Public Release: 

Good governance, clean water, & sanitation necessary to curb global antibiotic resistance

New analysis shows countries with higher corruption and less spending on public health infrastructure have higher rates of antibiotic resistance

Center for Disease Dynamics, Economics & Policy

Washington DC - An international team of researchers from CDDEP, Australian National University and Cardiff University and the Monarch Institute has published a new study showing that the proliferation of disease-causing antibiotic resistant organisms is correlated with many social and environmental factors such as poor sanitation, unsafe water and higher incomes. The results have been published in Lancet Planetary Health.

The study, which was based on economic and public health data from 73 countries, found that better infrastructure and better governance were significantly associated with lower measures of antimicrobial resistance. Good governance includes lower corruption, political stability, rule of law, and absence of violence; while infrastructure measures include sanitation, safe water, internet accessibility, urbanization, and access to electricity. Improving sanitation, increasing access to clean water, and ensuring good governance, plus increasing public health expenditures, all need to be addressed to reduce global antimicrobial resistance, say the authors of the paper.

Although the use of antibiotics is commonly known to drive the emergence and maintenance of antimicrobial resistance, the team found that antibiotic consumption was not significantly associated with higher antimicrobial resistance. Reducing antibiotic consumption is insufficient to control antimicrobial resistance because contagion--the spread of resistant strains--seems to be the dominant factor.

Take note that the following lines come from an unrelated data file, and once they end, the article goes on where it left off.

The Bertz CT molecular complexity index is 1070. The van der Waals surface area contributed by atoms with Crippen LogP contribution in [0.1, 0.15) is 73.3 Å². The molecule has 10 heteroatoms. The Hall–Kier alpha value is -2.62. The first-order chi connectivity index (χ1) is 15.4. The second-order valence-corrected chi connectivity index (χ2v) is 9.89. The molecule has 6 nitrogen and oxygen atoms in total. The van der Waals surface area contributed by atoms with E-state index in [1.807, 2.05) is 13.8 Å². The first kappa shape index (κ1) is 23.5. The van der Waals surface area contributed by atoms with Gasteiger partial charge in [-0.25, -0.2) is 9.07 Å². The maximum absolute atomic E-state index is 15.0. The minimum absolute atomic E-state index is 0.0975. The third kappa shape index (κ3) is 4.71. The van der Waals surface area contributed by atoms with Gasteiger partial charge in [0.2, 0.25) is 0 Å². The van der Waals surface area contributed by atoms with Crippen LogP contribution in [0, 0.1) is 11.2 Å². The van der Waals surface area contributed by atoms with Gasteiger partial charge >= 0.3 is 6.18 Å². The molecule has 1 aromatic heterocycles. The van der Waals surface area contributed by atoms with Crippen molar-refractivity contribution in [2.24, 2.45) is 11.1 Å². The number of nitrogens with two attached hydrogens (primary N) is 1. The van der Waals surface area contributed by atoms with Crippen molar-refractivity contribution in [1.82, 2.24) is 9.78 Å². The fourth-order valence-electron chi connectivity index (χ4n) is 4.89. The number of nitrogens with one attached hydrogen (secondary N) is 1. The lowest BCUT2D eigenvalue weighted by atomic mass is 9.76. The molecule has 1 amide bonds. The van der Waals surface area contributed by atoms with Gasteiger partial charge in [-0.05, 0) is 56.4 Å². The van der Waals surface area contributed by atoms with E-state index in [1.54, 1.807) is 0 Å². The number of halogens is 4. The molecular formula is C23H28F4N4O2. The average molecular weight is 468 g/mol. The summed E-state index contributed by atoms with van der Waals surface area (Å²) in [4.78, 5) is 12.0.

"While reducing antibiotic consumption is important, we have to remember that resistance genes are already widely disseminated in the environment," according to Ramanan Laxminarayan, one of the study's authors. "Preventing transmission of resistant pathogens through investments in improved water and sanitation, and primary healthcare are central to our ability to tackle antimicrobial resistance."

"There are not magic bullets here," Laxminarayan said. "Any new antibiotic will run into the same challenges as existing ones and resistance will emerge rapidly unless we take the problems of improving the health system head on."


About the Center for Disease Dynamics, Economics & Policy

The Center for Disease Dynamics, Economics & Policy (CDDEP) produces independent, multidisciplinary research to advance the health and wellbeing of human populations around the world. CDDEP projects are global in scope, spanning Africa, Asia, and North America and include scientific studies and policy engagement. The CDDEP team is experienced in addressing country-specific and regional issues, as well as the local and global aspects of global challenges, such as antibiotic resistance and pandemic influenza. CDDEP research is notable for innovative approaches to design and analysis, which are shared widely through publications, presentations and web-based programs. CDDEP has offices in Washington, D.C. and New Delhi and relies on a distinguished team of scientists, public health experts and economists.

Original article: Anthropological and socioeconomic factors contributing to global antimicrobial resistance: a univariate and multivariable analysis The Lancet Planetary Health 2018; 2:e398-405

Disclaimer: AAAS and EurekAlert! are not responsible for the accuracy of news releases posted to EurekAlert! by contributing institutions or for the use of any information through the EurekAlert system.